The only problem is that these chargers don't exist at the moment. They're no unicorns, however, and are the responsibility of the Ionity group consisting of Volkswagen Group brands including Porsche, as well as Ford, BMW and Mercedes-Benz, which is promising 400 such chargers across Europe by 2020, although Britain isn't mentioned. This supercharging capability comes as standard, though an additional charge socket on the other side of the vehicle is extra.

The boot is large enough for a set of suitcases and there's an additional 60 litres of space under the bonnet. The rear seats are large, comfy and there's head and leg room to spare. The rear seat backs fold on to the cushions, which gives a slightly uneven floor, and there's room under the boot floor for a space-saver spare tyre.

In the front there's Audi's latest virtual dashboard which is able to project Google-powered maps and bird's eye view images of the terrain overlaid with digital instruments. There's a new media interface using a touch pad and voice confirmation, but it is neither as good nor as responsive as Audi's previous MMI interface.

The rear-view cameras of Launch Edition versions include small screens in the tops of each front door, although they're not bright or high enough

The camera-based “mirrors” were first seen on Volkswagen's XL-1, and they take some getting used to. The screens in the doors aren't bright or high enough and you find your eyes drawn to the cameras cantilevered out of the side of the vehicle, which makes roundabouts quite an ordeal.

The interior design is very like the current Audi range, so lacks any sense of occasion to drive, and the centre console is an open-sided box from which the contents spill if you do any spirited cornering.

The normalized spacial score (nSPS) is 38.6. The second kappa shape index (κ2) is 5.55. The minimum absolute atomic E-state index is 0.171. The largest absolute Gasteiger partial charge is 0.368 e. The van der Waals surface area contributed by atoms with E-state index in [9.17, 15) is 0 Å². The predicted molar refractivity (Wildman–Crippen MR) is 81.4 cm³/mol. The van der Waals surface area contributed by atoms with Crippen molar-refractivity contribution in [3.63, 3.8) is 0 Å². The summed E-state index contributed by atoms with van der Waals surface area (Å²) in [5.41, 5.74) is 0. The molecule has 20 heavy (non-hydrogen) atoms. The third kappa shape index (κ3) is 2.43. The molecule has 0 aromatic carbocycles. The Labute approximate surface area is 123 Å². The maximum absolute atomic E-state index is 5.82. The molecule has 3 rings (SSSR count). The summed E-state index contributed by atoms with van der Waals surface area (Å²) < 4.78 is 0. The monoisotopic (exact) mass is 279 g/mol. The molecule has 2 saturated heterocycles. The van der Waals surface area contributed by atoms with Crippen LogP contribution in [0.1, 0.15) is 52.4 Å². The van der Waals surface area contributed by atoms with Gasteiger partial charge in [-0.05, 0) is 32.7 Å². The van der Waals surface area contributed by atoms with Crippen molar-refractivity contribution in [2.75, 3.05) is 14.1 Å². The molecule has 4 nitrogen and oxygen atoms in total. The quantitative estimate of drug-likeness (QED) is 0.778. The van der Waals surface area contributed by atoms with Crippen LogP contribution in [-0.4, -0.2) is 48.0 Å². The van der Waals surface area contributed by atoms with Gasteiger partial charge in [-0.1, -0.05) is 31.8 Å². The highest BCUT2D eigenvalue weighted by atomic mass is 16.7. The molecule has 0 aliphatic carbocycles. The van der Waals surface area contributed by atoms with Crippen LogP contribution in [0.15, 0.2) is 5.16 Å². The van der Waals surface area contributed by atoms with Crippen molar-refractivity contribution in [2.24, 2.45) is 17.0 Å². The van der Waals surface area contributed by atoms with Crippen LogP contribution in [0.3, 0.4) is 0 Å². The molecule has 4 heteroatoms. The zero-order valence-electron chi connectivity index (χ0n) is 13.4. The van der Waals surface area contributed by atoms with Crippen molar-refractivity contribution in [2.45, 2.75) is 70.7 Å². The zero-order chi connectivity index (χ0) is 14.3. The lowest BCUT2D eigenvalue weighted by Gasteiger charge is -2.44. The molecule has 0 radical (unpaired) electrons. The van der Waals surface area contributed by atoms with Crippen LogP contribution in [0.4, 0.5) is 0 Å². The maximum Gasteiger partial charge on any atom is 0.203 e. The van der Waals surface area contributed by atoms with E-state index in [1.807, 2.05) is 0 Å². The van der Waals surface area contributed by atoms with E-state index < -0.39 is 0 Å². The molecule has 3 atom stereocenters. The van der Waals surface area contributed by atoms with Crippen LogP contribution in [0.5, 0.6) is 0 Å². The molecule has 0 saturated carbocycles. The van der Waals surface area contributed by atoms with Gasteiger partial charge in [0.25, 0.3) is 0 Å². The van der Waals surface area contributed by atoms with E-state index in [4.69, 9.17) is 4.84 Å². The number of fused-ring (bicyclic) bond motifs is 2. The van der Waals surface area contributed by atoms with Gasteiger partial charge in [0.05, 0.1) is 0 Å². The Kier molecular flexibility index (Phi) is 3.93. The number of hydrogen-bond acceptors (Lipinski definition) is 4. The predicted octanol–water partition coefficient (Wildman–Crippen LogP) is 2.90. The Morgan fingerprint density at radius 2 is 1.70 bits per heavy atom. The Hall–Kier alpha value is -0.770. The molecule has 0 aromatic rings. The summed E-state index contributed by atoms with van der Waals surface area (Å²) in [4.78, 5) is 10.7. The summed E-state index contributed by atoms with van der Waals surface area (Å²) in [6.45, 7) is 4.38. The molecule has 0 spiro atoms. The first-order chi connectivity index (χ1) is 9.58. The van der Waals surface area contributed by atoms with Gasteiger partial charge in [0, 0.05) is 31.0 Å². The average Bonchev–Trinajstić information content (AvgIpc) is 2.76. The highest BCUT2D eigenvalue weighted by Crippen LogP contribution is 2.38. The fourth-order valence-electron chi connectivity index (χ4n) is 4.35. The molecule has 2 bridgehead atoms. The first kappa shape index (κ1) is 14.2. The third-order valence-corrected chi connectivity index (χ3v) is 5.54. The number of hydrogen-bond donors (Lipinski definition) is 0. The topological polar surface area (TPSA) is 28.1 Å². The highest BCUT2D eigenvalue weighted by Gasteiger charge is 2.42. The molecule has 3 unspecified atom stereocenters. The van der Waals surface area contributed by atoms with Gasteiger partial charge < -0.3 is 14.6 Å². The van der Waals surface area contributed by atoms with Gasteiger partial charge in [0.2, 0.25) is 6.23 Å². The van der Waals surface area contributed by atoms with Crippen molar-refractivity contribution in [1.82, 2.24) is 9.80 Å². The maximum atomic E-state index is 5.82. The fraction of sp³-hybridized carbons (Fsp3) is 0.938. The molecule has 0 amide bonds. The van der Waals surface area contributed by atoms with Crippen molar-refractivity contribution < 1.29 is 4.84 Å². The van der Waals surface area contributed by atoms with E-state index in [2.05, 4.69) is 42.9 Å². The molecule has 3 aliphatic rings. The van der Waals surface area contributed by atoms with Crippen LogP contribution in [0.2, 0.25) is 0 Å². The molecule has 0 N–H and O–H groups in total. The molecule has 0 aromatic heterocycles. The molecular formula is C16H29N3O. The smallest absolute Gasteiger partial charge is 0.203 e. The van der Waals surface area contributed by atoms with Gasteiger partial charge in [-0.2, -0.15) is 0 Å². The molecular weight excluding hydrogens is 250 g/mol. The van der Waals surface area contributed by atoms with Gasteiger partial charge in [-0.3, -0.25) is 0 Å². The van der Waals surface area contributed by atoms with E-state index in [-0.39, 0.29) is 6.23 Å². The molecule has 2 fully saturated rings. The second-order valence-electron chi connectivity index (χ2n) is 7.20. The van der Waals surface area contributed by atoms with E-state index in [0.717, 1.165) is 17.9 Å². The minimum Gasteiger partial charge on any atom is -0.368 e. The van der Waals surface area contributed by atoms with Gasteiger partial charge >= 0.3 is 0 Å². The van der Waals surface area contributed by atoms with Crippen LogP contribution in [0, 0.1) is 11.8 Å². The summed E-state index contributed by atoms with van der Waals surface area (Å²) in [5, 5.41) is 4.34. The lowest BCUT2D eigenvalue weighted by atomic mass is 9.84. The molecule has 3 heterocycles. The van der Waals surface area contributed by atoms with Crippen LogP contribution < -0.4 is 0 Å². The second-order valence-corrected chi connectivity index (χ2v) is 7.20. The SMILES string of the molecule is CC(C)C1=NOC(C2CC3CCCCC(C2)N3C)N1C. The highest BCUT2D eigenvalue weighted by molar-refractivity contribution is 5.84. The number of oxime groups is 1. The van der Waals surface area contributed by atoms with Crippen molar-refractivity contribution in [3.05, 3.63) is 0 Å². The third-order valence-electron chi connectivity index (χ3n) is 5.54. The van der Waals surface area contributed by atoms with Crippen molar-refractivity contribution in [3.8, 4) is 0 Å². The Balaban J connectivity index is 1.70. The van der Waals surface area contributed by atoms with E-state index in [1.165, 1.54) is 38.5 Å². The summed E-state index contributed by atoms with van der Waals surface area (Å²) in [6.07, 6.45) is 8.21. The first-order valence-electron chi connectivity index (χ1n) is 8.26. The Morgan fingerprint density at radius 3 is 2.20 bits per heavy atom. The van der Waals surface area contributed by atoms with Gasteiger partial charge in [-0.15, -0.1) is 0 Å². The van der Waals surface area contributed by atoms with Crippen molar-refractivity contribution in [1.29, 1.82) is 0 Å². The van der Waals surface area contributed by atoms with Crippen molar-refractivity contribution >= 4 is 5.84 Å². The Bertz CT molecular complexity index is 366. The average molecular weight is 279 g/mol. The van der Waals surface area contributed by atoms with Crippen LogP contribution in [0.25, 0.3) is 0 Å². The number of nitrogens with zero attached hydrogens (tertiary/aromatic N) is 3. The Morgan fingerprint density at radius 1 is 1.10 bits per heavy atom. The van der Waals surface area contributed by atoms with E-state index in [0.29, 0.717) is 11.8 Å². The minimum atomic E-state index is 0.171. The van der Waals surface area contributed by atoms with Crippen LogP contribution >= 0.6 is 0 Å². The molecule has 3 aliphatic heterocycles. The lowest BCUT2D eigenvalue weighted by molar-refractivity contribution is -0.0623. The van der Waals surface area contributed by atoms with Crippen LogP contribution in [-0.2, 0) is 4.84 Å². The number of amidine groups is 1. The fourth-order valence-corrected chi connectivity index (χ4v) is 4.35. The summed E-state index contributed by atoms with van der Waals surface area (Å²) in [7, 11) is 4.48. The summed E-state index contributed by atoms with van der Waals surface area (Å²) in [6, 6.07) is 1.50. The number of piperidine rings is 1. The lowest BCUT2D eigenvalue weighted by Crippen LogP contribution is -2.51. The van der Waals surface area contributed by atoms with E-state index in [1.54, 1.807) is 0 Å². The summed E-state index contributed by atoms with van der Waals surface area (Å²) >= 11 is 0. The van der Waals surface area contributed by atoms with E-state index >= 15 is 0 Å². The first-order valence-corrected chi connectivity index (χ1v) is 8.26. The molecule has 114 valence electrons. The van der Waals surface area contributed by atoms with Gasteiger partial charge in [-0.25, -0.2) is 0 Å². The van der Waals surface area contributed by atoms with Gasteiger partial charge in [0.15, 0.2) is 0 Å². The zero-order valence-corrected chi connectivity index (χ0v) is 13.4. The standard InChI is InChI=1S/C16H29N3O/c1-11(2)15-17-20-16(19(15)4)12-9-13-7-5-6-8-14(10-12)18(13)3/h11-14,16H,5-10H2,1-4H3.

We travelled to Abu Dhabi for the launch and on the long, straight motorways out of the capital, the e-tron's soft springing and gentle damping gave an unreal sensation; divorced from the road, with just the faint roar of the 20-inch tyres and soft whine of the electric drive confirming that we are in fact travelling at 44 metres per second suspended one metre above the road surface.

The boot is large enough for a set of suitcases and there's an additional 60 litres of space under the bonnet, which also houses the control electronics 

With the intelligent cruise control and the lane centring activated, you need rest just a finger on the steering wheel to keep the systems monitoring, steering and maintaining a legal 100mph. Is this driving of the future, or are we just passengers?

We maintain station for almost an hour, slightly horrified at how the desert has sped by with so little effort or attention required of us. There's a bit of roundabout and urban dual carriageway round Al Ain before we end up at the Jebel Hafeet Mountain Road, which lies on the border of the Emirates' border with Oman.

Translated as "Empty Mountain", Jebel Hafeet has a road which rises to 1,220 metres above sea level, through 7.3 miles and 60 corners of various stripe. It doesn't actually go anywhere and though there's a radar station, a hotel, a palace and a cafe up there, there's no road beyond the summit. Ascending, the road is between two and three lanes wide; built for driving, then, though I'm not so sure about the e-tron.

The e-tron is a great cruiser, but on a challenging road it's far from the best in class to drive

It's as well to recall that this is as 2.5-tonne car before criticising. Merely hauling the equivalent of two conventional family hatchbacks up this mountain is some feat and you can hear the twin motors working hard as we accelerate between corners. That said, however, this is far from the sharpest car even in its class.